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In 1153, Rodberto filio Hard(ingi) (Robert fitz Harding) was supposedly granted, by Henry II, a Royal licence to crenellate Berkelai (Berkeley)
309. Fitz Harding, Robert (Jan.-May 1153, at Bristol)
Duke Henry grants the manor of Bitten (Glos.) and £100 of land in Berkeley (Glos.) with permission to build a castle there
H(enricus) dux Norm(annorum) et comes And(egavorum) omnibus archiepiscopis episcopis abbatibus consulibus baronibus et amicis fidelibus Francis et Anglicis salutem. Sciatis me dedisse Rodberto filio Hard(ingi) et hereibus suis manerium de Betthone cum omnibus appendiciis suis, et insuper centum libratas terre in manerio de Berkelai ita libere et quiete in bosco et plano et pascuis et pratis et aquis et viis et terris arabilibus cum omnibus libertatibus et consuetudinibus cum tol et them et soch et sache et belle et burhgiete (i.e. bell and burhgate) et infanckenethef et omnibus quietanciis que ibi fuerunt in temore Henrici regis avi mei in feudo et hereditate, illi et heredibus suis ad tenendum de me et de heredibus meis per servitium duorum mutatorum accipitrum singulis annis mihi et meis heredibus reddendorum. Et pepige ei firmare ibi castellum secundum voluntatem ipsius Rodb(er)ti. Et propter hec supradicta dona Rodbertus filius Hardingi devenit meus home, et ego per fidem meam affidavi ei pactiones supradictus tenere illi atque heredibus suis. Et hoc idem affidavit Raginaldus comes Cornubie, et Rodbertus de Dunstanvilla, et Ricardus de Humez constabularius, et Maneser Biseth dapifer, et Guarinus filius Geroldi camerarius, et Willelmus filius Hamonis, et Philippus de Columbers, qui hujus pactionis testes existunt. Et preter istos testes sunt inde abbas Sancti Augustini de Bristou, et frater Adam canonicus ejus, et Henricus filius Rodberti, et Willelmus Cumin, et Jordanus frater Rodberti, et Jordanus et David nepotes ejus, et Ric(ardus) de Hanum (sic). Apud Bristou.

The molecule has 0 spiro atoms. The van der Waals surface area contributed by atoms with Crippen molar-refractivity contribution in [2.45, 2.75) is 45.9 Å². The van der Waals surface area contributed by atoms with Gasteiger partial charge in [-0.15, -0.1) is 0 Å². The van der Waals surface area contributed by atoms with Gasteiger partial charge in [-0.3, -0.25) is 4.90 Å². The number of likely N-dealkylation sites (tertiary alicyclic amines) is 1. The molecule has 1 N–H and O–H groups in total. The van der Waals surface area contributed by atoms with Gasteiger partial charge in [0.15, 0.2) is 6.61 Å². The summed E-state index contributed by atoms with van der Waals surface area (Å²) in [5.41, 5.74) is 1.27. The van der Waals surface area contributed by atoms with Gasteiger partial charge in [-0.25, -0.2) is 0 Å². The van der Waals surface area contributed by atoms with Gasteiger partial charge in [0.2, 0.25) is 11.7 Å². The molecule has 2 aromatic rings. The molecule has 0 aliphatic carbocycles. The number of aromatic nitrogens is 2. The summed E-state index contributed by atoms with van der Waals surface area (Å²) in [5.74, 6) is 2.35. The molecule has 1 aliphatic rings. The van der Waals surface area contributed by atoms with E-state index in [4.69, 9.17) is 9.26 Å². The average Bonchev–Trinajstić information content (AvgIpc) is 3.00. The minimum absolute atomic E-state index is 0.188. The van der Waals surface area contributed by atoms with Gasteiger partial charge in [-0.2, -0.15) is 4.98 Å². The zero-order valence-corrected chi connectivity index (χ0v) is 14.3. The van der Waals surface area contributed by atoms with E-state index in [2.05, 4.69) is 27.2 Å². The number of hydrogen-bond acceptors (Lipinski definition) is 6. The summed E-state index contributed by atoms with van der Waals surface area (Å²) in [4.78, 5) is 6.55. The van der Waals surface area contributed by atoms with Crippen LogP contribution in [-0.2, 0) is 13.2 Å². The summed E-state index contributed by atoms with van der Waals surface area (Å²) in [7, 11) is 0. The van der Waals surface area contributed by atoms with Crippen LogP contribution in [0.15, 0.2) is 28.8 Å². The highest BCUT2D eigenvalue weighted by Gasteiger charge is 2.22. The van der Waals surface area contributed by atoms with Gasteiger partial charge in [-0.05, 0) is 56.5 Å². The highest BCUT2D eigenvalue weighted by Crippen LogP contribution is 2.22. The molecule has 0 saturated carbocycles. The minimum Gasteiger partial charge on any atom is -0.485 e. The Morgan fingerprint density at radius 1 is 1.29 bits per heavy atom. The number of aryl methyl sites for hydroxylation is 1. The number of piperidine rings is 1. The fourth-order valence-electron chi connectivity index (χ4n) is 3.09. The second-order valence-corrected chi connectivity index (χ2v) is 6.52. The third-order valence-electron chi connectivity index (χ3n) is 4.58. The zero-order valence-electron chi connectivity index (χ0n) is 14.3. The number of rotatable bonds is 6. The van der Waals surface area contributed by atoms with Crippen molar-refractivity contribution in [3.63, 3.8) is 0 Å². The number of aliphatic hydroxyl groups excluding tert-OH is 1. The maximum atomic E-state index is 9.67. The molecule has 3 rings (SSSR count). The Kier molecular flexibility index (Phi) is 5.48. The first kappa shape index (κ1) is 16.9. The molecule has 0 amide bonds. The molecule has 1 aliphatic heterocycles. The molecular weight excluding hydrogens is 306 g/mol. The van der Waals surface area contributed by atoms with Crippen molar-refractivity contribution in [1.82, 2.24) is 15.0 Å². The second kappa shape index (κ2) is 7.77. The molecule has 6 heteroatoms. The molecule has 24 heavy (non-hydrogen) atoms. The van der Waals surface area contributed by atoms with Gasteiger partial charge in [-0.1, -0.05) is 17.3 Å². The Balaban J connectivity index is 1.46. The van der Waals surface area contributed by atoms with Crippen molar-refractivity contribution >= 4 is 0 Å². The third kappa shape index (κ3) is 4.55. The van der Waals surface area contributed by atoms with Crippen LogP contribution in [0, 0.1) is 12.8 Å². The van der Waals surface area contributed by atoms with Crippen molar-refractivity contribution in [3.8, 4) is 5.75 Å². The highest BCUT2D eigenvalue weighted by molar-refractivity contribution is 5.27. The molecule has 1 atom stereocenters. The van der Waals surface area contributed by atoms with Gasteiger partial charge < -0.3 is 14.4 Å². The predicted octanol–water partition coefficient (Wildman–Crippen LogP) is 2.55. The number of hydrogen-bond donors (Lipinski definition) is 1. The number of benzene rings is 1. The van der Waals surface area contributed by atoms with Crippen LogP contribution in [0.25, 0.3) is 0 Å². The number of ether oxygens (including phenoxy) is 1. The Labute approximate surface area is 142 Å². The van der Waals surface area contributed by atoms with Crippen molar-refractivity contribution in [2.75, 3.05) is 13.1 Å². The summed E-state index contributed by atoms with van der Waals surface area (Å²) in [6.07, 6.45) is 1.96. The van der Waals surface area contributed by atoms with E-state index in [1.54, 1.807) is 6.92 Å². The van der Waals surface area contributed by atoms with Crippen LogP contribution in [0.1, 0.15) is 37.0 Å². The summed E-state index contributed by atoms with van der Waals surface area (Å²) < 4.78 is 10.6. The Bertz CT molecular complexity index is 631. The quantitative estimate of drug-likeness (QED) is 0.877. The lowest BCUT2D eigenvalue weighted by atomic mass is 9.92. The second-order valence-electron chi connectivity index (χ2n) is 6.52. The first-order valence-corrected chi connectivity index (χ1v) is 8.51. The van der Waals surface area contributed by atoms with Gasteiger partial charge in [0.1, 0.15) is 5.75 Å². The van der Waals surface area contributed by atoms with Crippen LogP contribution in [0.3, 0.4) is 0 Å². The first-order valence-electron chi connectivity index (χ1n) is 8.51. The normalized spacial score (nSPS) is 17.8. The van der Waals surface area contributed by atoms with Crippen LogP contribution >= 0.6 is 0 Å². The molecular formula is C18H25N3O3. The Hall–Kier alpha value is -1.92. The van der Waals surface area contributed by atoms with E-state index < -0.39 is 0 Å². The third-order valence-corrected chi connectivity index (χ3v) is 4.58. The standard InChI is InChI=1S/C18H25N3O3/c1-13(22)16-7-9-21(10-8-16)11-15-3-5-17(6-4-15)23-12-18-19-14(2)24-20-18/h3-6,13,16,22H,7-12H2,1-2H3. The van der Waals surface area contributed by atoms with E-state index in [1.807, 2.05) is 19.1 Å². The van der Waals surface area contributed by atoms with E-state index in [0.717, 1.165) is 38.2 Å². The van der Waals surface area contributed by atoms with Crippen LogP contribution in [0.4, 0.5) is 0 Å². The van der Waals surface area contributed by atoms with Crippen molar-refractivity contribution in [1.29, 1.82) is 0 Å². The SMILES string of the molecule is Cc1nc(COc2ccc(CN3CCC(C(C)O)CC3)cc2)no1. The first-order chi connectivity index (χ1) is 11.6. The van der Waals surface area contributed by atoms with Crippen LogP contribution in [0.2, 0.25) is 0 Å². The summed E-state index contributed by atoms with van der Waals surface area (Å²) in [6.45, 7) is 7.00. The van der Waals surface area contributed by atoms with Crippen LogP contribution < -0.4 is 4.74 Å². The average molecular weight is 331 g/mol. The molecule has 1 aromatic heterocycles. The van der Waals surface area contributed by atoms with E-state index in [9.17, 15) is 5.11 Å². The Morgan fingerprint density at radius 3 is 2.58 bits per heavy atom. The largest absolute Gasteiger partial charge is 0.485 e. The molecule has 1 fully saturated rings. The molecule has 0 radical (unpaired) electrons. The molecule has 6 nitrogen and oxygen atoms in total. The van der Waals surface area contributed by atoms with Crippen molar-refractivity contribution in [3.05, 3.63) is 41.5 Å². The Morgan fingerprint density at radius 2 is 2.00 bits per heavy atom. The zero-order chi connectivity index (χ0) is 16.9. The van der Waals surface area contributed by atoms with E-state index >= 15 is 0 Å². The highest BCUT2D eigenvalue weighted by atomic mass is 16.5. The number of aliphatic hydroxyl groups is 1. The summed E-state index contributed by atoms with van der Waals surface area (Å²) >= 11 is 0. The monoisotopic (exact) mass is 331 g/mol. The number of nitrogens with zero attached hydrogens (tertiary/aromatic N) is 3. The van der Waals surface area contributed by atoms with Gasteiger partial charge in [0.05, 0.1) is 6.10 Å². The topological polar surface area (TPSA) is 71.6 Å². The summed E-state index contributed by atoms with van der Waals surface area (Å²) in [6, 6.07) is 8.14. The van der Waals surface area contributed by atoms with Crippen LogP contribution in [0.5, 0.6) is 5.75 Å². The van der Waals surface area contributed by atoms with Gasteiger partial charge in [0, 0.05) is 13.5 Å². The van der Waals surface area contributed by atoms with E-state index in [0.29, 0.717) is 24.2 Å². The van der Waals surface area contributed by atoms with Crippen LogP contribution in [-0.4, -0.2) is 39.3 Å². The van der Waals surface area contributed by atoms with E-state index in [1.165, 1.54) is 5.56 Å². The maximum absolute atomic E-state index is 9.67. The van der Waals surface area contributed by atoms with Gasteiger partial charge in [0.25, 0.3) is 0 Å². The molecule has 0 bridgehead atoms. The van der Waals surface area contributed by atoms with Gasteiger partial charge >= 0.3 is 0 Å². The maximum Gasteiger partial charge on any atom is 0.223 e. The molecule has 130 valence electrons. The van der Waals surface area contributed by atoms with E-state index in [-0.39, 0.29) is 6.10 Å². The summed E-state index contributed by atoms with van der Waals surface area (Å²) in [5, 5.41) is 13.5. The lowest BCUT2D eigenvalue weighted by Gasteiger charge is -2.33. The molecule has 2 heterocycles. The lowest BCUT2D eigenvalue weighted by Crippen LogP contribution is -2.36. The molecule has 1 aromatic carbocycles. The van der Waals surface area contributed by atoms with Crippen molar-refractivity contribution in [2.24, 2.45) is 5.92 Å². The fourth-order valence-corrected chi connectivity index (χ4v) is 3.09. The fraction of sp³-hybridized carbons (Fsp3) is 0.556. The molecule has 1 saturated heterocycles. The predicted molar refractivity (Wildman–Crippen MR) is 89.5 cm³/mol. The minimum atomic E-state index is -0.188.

MS.: Berkeley Castle Muniments. Pretended original, written in the same hand as 310 and 999 (q.v.), with tag and fold but no seal. The last witness should presumably be Ricardus de Haia.